My approach is a good ground lesson explaining stall concepts beating in the idea of angle of attack not airspeed, recovery in power off (landing config) and power on (departure config), and explaining spin concepts and PARE recovery.
I really like to emphasize the problems with stalls in maneuvering flight, as I think the way stall recovery is often taught limits the student's perception of stalls being a problem on takeoff and landing... that's not where most stall accidents occur. I demonstrate accelerated stalls and explain why this is a big problem when people start to gain more confidence than skill and start doing stupid crap like buzzing or flying too close to terrain. I also give most of my students a primer on mountain flying and talk about maneuvering in slow flight, in canyons, without horizon reference... which can be very disorienting and cause over-reactions that could induce a stall/spin.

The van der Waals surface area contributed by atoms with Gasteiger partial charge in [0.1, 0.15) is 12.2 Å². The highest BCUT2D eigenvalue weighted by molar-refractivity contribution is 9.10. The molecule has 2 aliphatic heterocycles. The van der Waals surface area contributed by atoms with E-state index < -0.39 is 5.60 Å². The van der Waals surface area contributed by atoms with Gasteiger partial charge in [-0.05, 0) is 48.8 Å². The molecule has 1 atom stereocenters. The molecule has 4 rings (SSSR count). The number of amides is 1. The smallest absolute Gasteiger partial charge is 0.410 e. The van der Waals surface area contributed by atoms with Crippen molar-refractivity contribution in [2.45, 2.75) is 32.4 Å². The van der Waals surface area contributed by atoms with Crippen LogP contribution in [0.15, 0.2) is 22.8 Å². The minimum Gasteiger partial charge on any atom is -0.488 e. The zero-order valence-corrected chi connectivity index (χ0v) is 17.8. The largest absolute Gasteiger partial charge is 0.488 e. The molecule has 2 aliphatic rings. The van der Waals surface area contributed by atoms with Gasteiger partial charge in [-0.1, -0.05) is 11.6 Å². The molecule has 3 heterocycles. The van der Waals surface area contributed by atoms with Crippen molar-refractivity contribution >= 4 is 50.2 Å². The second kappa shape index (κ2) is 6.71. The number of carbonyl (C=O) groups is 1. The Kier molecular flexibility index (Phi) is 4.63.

I usually introduce power off stalls on the second lesson and power on stalls on the third lesson (giving a demonstration of yaw/roll instability and the importance of rudder to level wings. Then after they've practiced for a bit and understand the concepts I will ask them to explain spin recovery to me in flight and then I'll demonstrate spins. I think they are very disorienting for new students the first time so I like them to see that and absorb the process rather than fumble through it... they can read a book and watch youtube all they want, but there's nothing like that first sensation of whirling trees in the windscreen. Then if they want (I dont require it) I let them enter and recover from spins under my supervision. Of course, if they inadvertently spin due to a sloppy power on stall demonstration...well then that's just a free bonus.